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International Museum Day 2018 and ‘hyperconnected’ lesson for Nigeria

By Tajudeen Sowole
20 May 2018   |   4:16 am
As much as museums are basically about preservation of the past for the good of today and the future, the dynamics of a world on a fast lane would not allow its management to continue to remain antiquated.

National Museum, Onikan, Lagos

As much as museums are basically about preservation of the past for the good of today and the future, the dynamics of a world on a fast lane would not allow its management to continue to remain antiquated. Perhaps, the need to keep pace with the changing world of communication informed the International Council of Museums’ (ICOM) celebration of ‘International Museum Day 2018’, which was observed world wide last Friday, May 18, 2018.
With the theme ‘Hyperconnected Museums: New Approaches, New Publics,’ this year’s focus, according to ICOM, was inspired by “Hyperconnectivity,’ a term that surfaced “in 2001 to design the multiple means of communication” in the 21st century. Highlighted then were media such as “face-to-face contact, email, instant messaging, telephone or the Internet.” For a country such as Nigeria where museum-going culture has declined in the last two to three decades, perhaps the 2018 theme of International Museum Day comes as a wake up call to reviewing the relevant government agency’s approach towards better relationship with the public.
Managed by National Commission for Museums and Monuments (NCMM), Nigeria’s 50 state-owned museum facilities have nearly the same number of functioning galleries spread across the country’s six geo-political zones. Funding for the museums come solely from the Federal Government, a recurring spending that is part of the country’s huge non-revenue yearly civil service burden on the nation’s increasing infrastructure deficit.

As national cultural institutions, museums may not necessarily be a profit-making entity. But they should be self-sustaining in terms of funding as it happens in other climes. In Europe, the U.S. or other developed countries, for example, of museums that do not rely on government funding might be unfair models in analysing Nigeria’s challenge of managing cultural institutions of public interest. Right here in Africa is an ideal example in Egypt. The north African country’s Ministry of Antiquities’ affiliated museums last year were reported to have made a total revenue of $45 million with 974,400 visitors for 2016.

The report added that the museums achieved the highest revenues in December, recording EGP6.8 million with 117,000 visitors, while the lowest revenue reached was $1.7m in June with 21,800 visitors.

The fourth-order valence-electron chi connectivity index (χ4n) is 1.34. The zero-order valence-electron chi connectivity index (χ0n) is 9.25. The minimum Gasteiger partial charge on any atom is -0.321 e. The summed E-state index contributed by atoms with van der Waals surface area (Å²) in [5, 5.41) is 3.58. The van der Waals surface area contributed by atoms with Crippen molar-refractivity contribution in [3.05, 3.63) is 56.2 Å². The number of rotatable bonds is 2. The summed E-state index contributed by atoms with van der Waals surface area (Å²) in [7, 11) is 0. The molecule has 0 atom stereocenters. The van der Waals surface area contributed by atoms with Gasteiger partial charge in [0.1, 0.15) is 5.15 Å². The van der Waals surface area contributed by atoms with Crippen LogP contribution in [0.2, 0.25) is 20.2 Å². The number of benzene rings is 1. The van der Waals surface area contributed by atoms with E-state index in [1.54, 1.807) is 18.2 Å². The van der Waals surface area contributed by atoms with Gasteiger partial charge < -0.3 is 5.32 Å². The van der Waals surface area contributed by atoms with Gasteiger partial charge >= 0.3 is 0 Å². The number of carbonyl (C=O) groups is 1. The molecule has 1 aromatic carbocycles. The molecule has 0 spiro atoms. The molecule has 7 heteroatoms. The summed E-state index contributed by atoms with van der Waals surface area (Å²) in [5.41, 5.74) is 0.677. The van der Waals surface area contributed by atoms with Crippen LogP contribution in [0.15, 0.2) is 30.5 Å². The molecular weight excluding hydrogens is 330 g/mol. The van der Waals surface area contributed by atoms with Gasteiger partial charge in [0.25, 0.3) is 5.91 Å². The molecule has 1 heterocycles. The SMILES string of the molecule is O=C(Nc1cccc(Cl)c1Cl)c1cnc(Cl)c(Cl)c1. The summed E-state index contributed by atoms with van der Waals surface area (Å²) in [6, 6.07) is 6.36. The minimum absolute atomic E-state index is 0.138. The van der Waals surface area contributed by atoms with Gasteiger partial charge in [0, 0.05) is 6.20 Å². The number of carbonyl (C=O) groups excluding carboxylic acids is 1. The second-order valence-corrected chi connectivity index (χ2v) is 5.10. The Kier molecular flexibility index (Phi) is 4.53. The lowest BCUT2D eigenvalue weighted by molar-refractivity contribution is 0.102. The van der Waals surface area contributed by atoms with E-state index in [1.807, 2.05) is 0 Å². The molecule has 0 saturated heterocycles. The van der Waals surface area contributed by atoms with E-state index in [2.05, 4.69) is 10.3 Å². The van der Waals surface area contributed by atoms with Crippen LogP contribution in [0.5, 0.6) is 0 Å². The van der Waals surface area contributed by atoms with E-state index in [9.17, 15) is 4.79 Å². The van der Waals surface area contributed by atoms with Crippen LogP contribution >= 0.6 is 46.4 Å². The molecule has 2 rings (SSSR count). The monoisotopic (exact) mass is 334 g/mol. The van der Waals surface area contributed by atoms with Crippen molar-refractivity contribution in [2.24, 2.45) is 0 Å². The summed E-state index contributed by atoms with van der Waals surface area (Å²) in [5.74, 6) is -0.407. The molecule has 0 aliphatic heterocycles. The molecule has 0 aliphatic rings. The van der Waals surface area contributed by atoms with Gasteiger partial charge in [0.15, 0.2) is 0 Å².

Nigeria’s apex, National Museum, Onikan, Lagos, would come as a measure to evaluate others in the country. The museum at Onikan, according to News Agency of Nigeria (NAN), recorded 17,656 visitors in the first quarter of 2018. Two weeks ago, the agency quoted Education Department Head, Emmanuel Omotosho, saying patronage was 403 visitors higher than the 17,253 recorded in the first quarter of 2017.
What categories of visitors did the museum record? 15,142 students, 2,310 Nigerian adults and 204 foreigners visited the Lagos museum during the period under review. However, records of visits in the last three years suggest both an increase and a decline. Omotosho recalled how the museum had 42,724 in 2015, 46,359 for 2016, and 41,826 in 2017.
ICOM, in its 2018 message, noted how new communication methods could improve visits: “Thanks to technology, museums can now reach way beyond their core audience and find new publics when approaching their collections in a different way: it can be the digitalisation of their collections, adding multimedia elements to the exhibition or something as simple as a #hashtag that allows visitors to share their experience in social media.”
As regards improving the state of the museum at Onikan to attract more visitors, governments – past and current – appear not to have done enough. While a Federal Government of Nigeria and Ford Foundation project aimed at remodeling the museum with $2 million was suspended by the foreign donor due to the inability of government to provide N500 million counterpart funding in 2010, nothing seems to have changed with the new regime.

Over two years ago, the Federal Ministry of Information and Culture and Lagos State Government announced a joint effort to remodel the museum. In the proposed plan, Governor Akinwinmi Ambode of Lagos State promised that his government would build a new complex to house some of the museum’s vast collections. In fact, the design of the proposed new complex was released. But it seems nothing has happened till date, as there is no sign of any new facility being erected within the Onikan Museum complex.
Like the FG-Ford Foundation botched project, which included a conservatory laboratory, the Lagos State intervention may just have hit the brick wall again as another unfulfilled promise.
ICOM established International Museum Day in 1977 to increase public awareness of the role of museums in the development of society, and it has been steadily gaining momentum ever since. Last year ICOM said the International Museum Day had “record-breaking participation with more than 36,000 museums hosting events in some 156 countries.”